Assessing progress in meeting the EITI Standard
The EITI holds all implementing countries to the same global standard. Through Validation, the EITI’s quality assurance mechanism, implementing countries are assessed on their ability to meet the provisions of the EITI Standard.
Validation promotes dialogue and learning at a country level, providing countries with an opportunity to communicate progress and to identify and address challenges in EITI implementation. It captures stakeholder views and allows countries to highlight their perspectives on the effectiveness and sustainability of EITI implementation. It acknowledges that countries have starting different points and face diverse challenges in implementing the EITI, and that they will use the EITI to address their most pressing priorities for improving extractives governance.
How Validation works
Countries undergoing Validation receive a score based on the assessment of three components.
Stakeholder engagement: This component assesses EITI Requirements 1.1 to 1.4, namely the participation of constituencies and multi-stakeholder oversight throughout the EITI process.
Transparency: This component assesses EITI Requirements 2 to 6, namely whether the country meets the disclosure requirements of the EITI Standard.
Outcomes and impact: This component assesses EITI Requirements 7 and 1.5, namely on progress in addressing national priorities and public debate.
The three components of EITI Validation – “Transparency”, “Stakeholder engagement” and “Outcomes and impact” – each receive a score out of 100. The overall score represents an average of the component scores.
Each component corresponds to a subset of requirements in the EITI Standard. Validation assesses the extent to which each EITI Requirement is met, using five categories. The component score is an average of the points awarded to each requirement that falls within the component.
Consequences of Validation
The Validation model sets minimum levels of progress for Validation scores which, if not achieved, will trigger suspension or delisting.
If a country has "partly met" or "not met" any one of the requirements relating to "Stakeholder engagement" (Requirements 1.1, 1.2 and 1.3), the EITI Board will suspend the country in accordance with Section 4, Article 5 of the EITI Standard.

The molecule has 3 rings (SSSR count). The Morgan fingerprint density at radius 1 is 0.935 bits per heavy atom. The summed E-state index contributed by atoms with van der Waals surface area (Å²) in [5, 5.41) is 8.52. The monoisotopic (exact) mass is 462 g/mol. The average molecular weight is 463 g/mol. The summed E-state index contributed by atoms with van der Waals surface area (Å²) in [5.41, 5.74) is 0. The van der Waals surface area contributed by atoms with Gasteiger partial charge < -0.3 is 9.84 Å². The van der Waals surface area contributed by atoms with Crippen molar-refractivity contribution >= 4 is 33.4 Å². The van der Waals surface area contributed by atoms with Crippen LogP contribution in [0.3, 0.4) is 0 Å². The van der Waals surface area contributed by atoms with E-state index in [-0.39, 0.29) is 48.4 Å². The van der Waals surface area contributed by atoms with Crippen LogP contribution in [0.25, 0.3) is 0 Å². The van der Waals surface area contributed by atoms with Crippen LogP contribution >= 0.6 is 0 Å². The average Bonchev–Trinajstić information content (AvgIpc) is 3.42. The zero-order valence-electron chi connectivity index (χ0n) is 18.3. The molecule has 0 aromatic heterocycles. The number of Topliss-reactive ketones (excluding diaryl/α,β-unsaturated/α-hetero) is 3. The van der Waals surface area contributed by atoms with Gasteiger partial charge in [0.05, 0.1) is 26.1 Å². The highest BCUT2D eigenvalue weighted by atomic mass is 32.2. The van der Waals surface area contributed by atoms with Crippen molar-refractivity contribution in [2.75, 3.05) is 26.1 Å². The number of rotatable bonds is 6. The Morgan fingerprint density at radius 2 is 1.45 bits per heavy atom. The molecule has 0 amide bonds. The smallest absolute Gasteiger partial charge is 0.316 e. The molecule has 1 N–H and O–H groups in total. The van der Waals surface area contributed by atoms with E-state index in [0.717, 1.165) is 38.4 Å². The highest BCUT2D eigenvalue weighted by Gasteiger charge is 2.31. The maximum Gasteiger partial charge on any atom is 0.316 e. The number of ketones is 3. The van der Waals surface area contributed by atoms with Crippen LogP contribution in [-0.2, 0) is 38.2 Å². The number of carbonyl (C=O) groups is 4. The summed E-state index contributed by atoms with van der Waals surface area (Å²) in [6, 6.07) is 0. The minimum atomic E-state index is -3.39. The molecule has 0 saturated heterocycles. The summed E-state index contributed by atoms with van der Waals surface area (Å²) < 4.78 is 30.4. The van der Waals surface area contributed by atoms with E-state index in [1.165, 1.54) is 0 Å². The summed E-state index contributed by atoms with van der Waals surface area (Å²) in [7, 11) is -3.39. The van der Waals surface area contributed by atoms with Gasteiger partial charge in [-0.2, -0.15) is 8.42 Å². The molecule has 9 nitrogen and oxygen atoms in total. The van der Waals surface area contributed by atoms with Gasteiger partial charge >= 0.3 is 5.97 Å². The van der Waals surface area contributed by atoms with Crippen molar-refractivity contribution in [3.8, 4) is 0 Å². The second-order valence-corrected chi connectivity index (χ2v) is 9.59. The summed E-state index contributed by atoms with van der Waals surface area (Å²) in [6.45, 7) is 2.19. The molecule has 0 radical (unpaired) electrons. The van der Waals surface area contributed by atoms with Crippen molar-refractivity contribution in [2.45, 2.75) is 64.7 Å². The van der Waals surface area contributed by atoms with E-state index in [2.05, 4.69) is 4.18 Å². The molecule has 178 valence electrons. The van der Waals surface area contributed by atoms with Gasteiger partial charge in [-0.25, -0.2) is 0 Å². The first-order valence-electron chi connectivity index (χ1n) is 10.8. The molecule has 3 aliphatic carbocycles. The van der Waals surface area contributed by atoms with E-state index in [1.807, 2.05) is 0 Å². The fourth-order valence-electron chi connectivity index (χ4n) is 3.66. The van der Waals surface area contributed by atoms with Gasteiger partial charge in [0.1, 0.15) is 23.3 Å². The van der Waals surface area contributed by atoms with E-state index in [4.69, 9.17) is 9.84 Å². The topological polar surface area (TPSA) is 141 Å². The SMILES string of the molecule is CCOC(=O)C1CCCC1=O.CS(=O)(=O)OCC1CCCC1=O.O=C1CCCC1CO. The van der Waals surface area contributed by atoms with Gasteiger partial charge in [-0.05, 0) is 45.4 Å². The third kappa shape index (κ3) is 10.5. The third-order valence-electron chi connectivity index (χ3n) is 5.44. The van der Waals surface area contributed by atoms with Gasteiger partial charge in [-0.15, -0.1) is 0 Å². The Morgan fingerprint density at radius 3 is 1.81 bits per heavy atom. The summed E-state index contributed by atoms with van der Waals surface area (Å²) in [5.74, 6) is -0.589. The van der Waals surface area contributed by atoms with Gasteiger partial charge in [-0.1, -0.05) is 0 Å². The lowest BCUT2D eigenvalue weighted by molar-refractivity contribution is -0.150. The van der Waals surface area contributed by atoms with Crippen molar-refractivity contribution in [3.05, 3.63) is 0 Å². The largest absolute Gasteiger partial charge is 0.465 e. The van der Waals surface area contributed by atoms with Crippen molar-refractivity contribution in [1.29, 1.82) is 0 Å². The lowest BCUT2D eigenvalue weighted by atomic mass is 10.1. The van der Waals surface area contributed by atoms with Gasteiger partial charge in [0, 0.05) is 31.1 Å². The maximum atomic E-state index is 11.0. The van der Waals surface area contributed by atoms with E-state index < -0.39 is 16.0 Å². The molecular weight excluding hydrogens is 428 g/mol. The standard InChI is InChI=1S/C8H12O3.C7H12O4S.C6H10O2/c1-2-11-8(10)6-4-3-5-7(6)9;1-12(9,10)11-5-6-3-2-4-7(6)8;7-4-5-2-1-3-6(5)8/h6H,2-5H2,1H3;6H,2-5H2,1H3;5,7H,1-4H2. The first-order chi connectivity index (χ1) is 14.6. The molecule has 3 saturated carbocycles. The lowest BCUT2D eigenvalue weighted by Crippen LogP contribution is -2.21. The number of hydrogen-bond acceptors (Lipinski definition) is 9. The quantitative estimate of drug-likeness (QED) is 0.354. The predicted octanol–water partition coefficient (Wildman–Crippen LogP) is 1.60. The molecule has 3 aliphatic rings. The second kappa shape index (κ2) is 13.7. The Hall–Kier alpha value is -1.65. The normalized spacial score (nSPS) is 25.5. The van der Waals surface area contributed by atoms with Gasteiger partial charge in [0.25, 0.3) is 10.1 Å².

Frequency of Validation
The outcomes of Validation determine the frequency with which they are undertaken.
- Very high. Components with a score of "Very high" are re-validated after 36 months.
- High. Components with a score of "High" are validated within 12 to 36 months.
- Moderate or Fairly low. Components with a score of "Moderate" or "Fairly low" are validated within 12 to 24 months.
- Low. The country is temporarily suspended if any of the component scores is "Low". The suspension is lifted once the country has improved all component scores to at least "Fairly low". Components with a score of "Low" are validated within 12 to 24 months.
In establishing the commencement date for the next Validation, the EITI Board considers the nature of corrective actions and local circumstances.
History of Validation
Validation was first introduced in 2006, and countries were assessed as “candidate” or “compliant”. In 2016, a new Validation system was implemented whereby countries received an overall assessment as well as assessments on individual requirements of the EITI Standard, i.e. "outstanding progress", “satisfactory progress”, “meaningful progress”, “inadequate progress” and “no progress”.
In April 2021, a new Validation model and procedure took effect, as agreed by the EITI Board in December 2020. The revised model, underpinned by an extensive consultation process, was designed to maintain a rigorous approach to Validation, while ensuring that EITI implementation responds to national priorities.